I went also, some time ago, beyond the mountains, to a region called the valley of Amboul, where I showed my picture to the lord of the region. I told him God would punish those for all eternity who kept several wives, since I knew well that he himself had five in his house. He was visibly affected, and I noticed that his face changed color. He composed himself somewhat and asked me to come to teach him. He also promised me that he would have his servants receive the Gospel.

Last Christmas I visited the region called Danos, which has a population of about ten thousand persons. I have visited almost all the surrounding villages, to give the people their first knowledge of Jesus Christ. I attempt to prepare his way, in omnem locum, in quem ipse Dominus est venturus ["to every town and place the Lord himself intended to visit"]. [5] I press ahead so that those who will come after me will find the ground at least a little prepared.

There is nothing more to say, Monsieur, except that these poor people I have begun to instruct await nothing more than aquae motum ["the movement of the water"], [6] and the hands of several good workers to lead them to the pool of baptism. How many times during my preaching in the countryside, have I not heard these poor people cry out, "Where then is this water that bathes our souls, as you have promised? Bring it to us, and help us pray." But I continue to delay, fearing that they make this request like the Samaritan woman in the gospel. To save herself the trouble of coming to the well, she asked our Lord for that thirst quenching water, not yet aware of the water that extinguishes the fires of concupiscence and engenders eternal life.

When we arrived here we found five children baptized. It has pleased God to add another fifty-two. Although there are many adults well disposed, still I hesitate to administer baptism until I can confer the sacrament of matrimony immediately after baptism, to remedy a vice which is all too common in this country. Still, I take great care that none of those sufficiently prepared will die without baptism. Some time ago I did baptize a poor aged woman who had become grievously ill, and God inspired her to show her thanks at his goodness towards her. She was the first of the county to pass to eternal blessedness, and her body was the first to be buried in the French cemetery.

I will await the help and the directives you will be pleased to send. If I cannot manage to do much more, I will at least strive to maintain what has begun. Alas! Where and who are the doctors and learned persons, as Saint Francis Xavier used to say, who waste their time in the academies and universities while so many poor infidels petunt panem, et non est qui frangat eis ["they cry for food, but there is no one to give it to them"]. [7] May it please his Sovereign Majesty in his goodness, to provide for the harvest. Unless we have enough priests to teach and to reap the fruit of their instruction, we will not be able to do too much more. [8]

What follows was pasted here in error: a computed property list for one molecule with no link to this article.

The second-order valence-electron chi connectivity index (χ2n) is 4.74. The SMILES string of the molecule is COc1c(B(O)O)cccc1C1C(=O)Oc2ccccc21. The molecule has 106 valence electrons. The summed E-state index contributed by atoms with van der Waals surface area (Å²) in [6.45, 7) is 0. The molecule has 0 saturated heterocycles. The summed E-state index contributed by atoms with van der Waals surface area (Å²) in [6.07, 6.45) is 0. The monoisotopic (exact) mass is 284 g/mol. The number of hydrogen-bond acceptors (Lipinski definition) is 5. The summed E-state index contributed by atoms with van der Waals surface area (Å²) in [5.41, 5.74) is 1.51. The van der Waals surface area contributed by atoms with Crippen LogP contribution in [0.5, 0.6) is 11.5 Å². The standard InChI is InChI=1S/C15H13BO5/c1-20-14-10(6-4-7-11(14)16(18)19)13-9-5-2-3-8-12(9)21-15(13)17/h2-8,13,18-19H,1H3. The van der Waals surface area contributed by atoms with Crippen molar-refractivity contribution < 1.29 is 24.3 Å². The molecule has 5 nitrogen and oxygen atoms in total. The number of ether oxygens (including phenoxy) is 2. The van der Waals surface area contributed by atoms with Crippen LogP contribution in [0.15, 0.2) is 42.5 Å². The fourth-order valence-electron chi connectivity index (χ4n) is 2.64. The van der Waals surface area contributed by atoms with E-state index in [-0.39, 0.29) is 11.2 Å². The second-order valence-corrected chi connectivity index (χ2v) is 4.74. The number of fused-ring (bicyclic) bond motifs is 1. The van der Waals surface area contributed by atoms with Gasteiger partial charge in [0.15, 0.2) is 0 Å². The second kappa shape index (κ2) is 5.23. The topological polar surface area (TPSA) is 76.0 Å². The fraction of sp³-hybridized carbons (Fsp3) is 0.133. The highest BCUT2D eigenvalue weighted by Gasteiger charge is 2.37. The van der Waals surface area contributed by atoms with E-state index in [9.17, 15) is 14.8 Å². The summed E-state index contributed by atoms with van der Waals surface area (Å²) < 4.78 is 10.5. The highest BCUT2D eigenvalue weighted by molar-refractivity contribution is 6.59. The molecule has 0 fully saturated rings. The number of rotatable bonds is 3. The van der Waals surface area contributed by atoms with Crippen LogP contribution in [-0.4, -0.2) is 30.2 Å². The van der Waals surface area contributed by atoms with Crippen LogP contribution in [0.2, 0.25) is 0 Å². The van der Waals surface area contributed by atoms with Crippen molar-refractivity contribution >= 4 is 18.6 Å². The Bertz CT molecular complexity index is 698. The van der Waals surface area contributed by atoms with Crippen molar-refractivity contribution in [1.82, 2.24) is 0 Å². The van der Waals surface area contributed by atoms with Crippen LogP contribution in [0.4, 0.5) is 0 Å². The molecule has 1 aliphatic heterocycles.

1. The three days before Ascension Thursday.
  2. May 26, 1649.
  3. Petit Catechisme avec les prieres du matin et du soir, que les missionnaires font et enseignent aux Neophytes et Cathecumenes de l'Isle de Madagascar, Le tout en Francois et en cette Langue. Contenant trente Instructions. Paris: 1657. Reprinted, Antananarivo, 1987.
  4. Based on Acts 8:37.
  5. Based on Luke 10:1.
  6. John 5:7.
  7. Lam 4:4.
  8. Excerpted from CED III:569-77.

This page:
Abelly Book Two, Chapter One: Section Nine, Part Five
The Death of Monsieur Gondree, One of the two Priests of the Congregation of the Mission, and the Later Work of Monsieur Nacquart, the Only Remaining Priest on the Island

Index of this section:
Abelly Book Two, Chapter One: Section Nine Index:
On the Mission to the Isle of Saint Lawrence, Otherwise Known as Madagascar

Index of this chapter:
Abelly: Book Two/Chapter One/Index: The Missions of Monsieur Vincent

Index of:
Abelly: Book Two